There are a few methods for hanging swings that are safe and limit damage to the bark and limb. Always avoid wrapping metal chains around your tree branch. Doing so will almost always harm the tree.

Rope: Tie rope around the branch with a slip knot and use a rope sleeve or piece of rubber tubing to reduce friction against the bark.

Eye bolts: Drill vertical holes through the tree limb to permanently affix the bolts. This method can harm the tree but eliminates the problem of friction.

Hanging straps: By far the safest and least damaging solution is affixing your tree swing to hanging straps, which can be purchased in kit form for less than $25.

Tree Swing Use and Safety

Make sure your tree swing is always the source of happy memories by following these tips.

Choose a suitable branch

Select a healthy, relatively horizontal branch that is at least 10 inches in diameter, no more than 15 feet off the ground and long enough to position the swing at least four to six feet from the tree trunk.

  • If you’re not sure about the stability of your tree, have it inspected by a professional landscaper or arborist.
  • Opt for mature hardwood trees, not fruit trees or evergreens that are prone to branch breakage.
  • Avoid steeply angled branches that can cause the swing to twist while in motion.
  • Keep in mind that really high branches can present a challenge when hanging the swing. Longer ropes also allow for a higher range of motion while swinging, which can be unsafe.

Choose sturdy rope

Choose a rope that is at least 1/2-in. thick and strong enough to support the weight of an adult.

  • Of synthetic ropes, braided polyester is the best option for its strength and durability. Nylon rope is strong but tends to stretch and can be slippery, while polypropylene ropes don’t hold up well against the elements.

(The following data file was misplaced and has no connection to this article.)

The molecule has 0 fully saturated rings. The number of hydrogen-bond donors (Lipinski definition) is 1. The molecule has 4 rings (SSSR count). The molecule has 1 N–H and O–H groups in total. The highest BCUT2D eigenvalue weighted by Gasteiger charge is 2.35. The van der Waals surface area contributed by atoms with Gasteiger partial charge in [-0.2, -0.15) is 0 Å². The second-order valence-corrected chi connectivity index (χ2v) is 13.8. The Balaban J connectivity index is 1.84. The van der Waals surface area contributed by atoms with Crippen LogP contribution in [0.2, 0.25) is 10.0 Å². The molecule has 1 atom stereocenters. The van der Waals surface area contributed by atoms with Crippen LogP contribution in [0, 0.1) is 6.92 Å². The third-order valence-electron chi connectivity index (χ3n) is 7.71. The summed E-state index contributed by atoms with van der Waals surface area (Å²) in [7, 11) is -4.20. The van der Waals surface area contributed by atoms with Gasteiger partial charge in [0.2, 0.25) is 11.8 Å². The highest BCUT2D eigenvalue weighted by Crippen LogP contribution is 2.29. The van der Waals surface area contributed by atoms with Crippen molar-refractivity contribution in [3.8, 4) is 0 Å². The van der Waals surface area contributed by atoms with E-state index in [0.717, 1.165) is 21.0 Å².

• Natural-fiber ropes absorb moisture and will rot over time, so should be replaced every year or two.
  • Metal chain is the strongest option but will damage your tree if wrapped around the branch. Use with heavier swings like benches, attached to hanging straps or eye bolts.

Attach a smooth seat

Whether you’ve built a classic plank seat or purchased a colorful spider web saucer, make sure there are no splinters, sharp edges, cracks or other flaws that can cause injury.

  • Install the seat so that it sits about 24 inches off the ground.

  • Make sure the ground around the swing is grass-covered and free of rocks and other debris.

Inspect the swing periodically for wear

This is especially important if your swing uses natural-fiber rope, which can break without warning if rotted. Don’t forget to check the tree limb regularly for damage or signs of disease.

Rebecca Winke
Rebecca Winke moved to Italy from Chicago in 1993 and shortly thereafter took a deep dive into country living by renovating a sprawling medieval stone farmhouse and running it as a B&B for 20 years. Today, she spends her time writing about travel, culture, and food (it's Italy, after all!) for publications like The Telegraph and Italy Magazine, as well as pondering the strange winds that blew an urban vegetarian to a farm in Umbria.